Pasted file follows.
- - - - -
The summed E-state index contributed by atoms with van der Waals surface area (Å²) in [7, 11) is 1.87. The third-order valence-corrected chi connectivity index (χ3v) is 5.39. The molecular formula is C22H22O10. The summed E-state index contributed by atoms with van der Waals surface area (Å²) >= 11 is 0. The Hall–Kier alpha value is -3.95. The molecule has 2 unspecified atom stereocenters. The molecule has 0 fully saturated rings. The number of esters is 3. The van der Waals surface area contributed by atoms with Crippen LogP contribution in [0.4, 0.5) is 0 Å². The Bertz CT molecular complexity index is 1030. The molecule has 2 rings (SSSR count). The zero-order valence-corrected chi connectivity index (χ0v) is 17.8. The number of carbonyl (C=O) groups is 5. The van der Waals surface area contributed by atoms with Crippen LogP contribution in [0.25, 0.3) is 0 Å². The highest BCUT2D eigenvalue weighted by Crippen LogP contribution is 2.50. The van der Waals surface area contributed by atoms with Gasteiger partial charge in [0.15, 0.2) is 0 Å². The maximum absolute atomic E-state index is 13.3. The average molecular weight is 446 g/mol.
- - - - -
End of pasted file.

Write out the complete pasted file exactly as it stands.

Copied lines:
The summed E-state index contributed by atoms with van der Waals surface area (Å²) in [7, 11) is 1.87. The third-order valence-corrected chi connectivity index (χ3v) is 5.39. The molecular formula is C22H22O10. The summed E-state index contributed by atoms with van der Waals surface area (Å²) >= 11 is 0. The Hall–Kier alpha value is -3.95. The molecule has 2 unspecified atom stereocenters. The molecule has 0 fully saturated rings. The number of esters is 3. The van der Waals surface area contributed by atoms with Crippen LogP contribution in [0.4, 0.5) is 0 Å². The Bertz CT molecular complexity index is 1030. The molecule has 2 rings (SSSR count). The zero-order valence-corrected chi connectivity index (χ0v) is 17.8. The number of carbonyl (C=O) groups is 5. The van der Waals surface area contributed by atoms with Crippen LogP contribution in [0.25, 0.3) is 0 Å². The highest BCUT2D eigenvalue weighted by Crippen LogP contribution is 2.50. The van der Waals surface area contributed by atoms with Gasteiger partial charge in [0.15, 0.2) is 0 Å². The maximum absolute atomic E-state index is 13.3. The average molecular weight is 446 g/mol.